USGS

USGS Toxic Substances Hydrology Program, 2000

The U.S. Geological Survey (USGS) Toxic Substances Hydrology (Toxics) Program provides unbiased scientific information on the behavior of toxic substances in the Nation's hydrologic environments. Program contributions improve contaminated-site management and remediation, and enable informed decisions by industry, management and regulatory agencies, and the public.

The objectives of Program activities are to:

Investigations of representative types of environmental contamination are being conducted across the Nation and focus on:

Point-source subsurface contamination, and

Watershed- and regional-scale contamination.

The Toxics Program coordinates with federal land-management, regulatory, and science agencies to ensure that current and future science needs are being met. The Program complements the water-quality monitoring and assessment programs of the USGS, states, and others by identifying new issues and emerging contaminants, and by developing the knowledge and methods needed to meet future monitoring needs. Scientists from universities, other federal agencies, and industry actively participate in the Program's activities.

Investigations of Point-Source Subsurface Contamination

Point-source subsurface investigations are conducted at sites representative of common contamination problems and geohydrologic settings. These investigations are long-term, field-based studies conducted by interdisciplinary research teams.

Comprehensive physical, chemical, and microbial characterizations of the sites establish field-laboratory conditions that provide fundamental knowledge of the processes that control specific types of contamination problems. This fundamental process knowledge is generalized to a wide range of field conditions by specific field and laboratory experiments at other sites with varied conditions and properties. The resulting knowledge and methods improve the effectiveness of and reduce the cost of characterization and remediation at contaminated sites across the Nation.

A unifying theme of these investigations is characterization of the natural response of hydrologic systems to contamination. This makes them ideally suited for assessing potential long-term impacts, evaluating the potential and limitations of remediation by natural attenuation, and designing remediation-performance monitoring.


Map of Toxics Program Study Sites

Point-source subsurface investigations include:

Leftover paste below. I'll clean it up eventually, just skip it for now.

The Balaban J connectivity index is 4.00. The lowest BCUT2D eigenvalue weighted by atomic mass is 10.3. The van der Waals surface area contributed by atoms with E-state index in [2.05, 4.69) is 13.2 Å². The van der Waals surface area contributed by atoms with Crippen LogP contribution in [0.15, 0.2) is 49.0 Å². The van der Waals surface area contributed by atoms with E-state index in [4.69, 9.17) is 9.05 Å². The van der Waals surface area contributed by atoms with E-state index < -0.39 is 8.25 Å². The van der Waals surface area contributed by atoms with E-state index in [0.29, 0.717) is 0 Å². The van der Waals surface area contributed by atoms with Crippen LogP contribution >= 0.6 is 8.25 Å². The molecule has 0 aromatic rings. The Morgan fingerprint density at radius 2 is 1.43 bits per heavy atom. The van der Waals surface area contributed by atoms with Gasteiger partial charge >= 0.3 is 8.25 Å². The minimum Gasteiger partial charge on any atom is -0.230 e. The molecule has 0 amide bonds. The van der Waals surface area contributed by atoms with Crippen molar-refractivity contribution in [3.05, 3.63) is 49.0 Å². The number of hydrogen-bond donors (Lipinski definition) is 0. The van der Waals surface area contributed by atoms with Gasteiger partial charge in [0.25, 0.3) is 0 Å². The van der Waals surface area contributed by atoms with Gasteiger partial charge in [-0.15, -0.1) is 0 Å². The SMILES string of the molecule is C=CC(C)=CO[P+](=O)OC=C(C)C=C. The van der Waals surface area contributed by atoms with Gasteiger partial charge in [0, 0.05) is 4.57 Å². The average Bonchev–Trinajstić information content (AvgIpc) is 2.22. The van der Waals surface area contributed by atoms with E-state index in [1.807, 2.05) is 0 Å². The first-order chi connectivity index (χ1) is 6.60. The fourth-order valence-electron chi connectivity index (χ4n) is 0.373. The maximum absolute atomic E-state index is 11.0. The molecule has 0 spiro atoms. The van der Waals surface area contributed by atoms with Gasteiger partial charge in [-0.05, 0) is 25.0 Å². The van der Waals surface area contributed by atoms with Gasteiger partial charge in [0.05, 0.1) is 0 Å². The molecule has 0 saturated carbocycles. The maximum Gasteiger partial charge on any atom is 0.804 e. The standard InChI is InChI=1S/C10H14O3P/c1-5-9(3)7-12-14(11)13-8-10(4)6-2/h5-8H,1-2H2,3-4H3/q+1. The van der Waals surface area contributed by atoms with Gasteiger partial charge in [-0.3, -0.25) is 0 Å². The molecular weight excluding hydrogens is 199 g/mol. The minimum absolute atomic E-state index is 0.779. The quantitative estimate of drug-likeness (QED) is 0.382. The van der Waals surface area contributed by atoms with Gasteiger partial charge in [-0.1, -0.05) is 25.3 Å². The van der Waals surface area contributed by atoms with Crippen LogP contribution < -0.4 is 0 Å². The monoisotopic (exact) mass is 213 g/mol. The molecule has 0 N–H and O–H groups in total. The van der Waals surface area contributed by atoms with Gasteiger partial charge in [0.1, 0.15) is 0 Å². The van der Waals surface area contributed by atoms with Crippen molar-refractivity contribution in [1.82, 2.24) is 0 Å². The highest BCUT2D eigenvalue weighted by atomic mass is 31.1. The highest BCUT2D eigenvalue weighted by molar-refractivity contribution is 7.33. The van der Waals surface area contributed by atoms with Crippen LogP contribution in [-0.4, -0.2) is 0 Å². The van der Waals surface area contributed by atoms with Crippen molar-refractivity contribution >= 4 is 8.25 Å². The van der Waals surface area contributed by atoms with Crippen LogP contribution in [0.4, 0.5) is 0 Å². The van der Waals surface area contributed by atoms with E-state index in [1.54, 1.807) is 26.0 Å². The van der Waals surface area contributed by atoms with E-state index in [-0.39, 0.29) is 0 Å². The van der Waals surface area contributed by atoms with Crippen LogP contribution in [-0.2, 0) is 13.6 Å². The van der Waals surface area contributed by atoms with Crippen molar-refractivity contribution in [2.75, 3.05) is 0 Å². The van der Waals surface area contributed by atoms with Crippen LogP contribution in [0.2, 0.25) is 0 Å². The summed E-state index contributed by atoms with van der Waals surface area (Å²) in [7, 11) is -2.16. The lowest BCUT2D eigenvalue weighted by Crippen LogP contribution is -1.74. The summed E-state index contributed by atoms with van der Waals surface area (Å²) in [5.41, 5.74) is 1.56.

Investigations of Watershed- and Regional-Scale Contamination

Watershed- and regional-scale investigations address contamination problems typical of specific land uses or human activities that may pose a threat to environmental and human health throughout significant parts of the Nation. These studies involve characterizing contaminant sources and their mechanisms for affecting aquatic ecosystems, such as watersheds affected by abandoned mines. These studies involve widespread detection of compounds released to the environment through common use, such as use of agricultural chemicals. Contaminants and degradation products are measured at levels below existing water-quality standards to assess whether they are actually entering the environment and to define the mixtures in which they occur. The information provided by these studies is used for developing regulatory policies and standards, for registering the use of new chemicals, for decisions on what chemicals to manufacture, and for development of usage guidelines.

Investigations of watershed- and regional-scale contamination include:

- Herbert T. Buxton

For more information on the activities of the Toxic Substances Hydrology Program, visit our web site at:

http://toxics.usgs.gov

Or write to:

USGS Toxics Program
MS 412
12201 Sunrise Valley Drive
Reston, VA 20192

The full citation for this fact sheet is:

Buxton, H.T., 2000, USGS Toxic Substances Hydrology Program, 2000: U.S. Geological Survey Fact Sheet FS-062-00, 4 p.

This fact sheet is also available in pdf format (1.1Mb file). [Acrobat Reader]


U.S. Department of the Interior
U.S. Geological Survey
USGS Fact Sheet FS-062-00
May 2000

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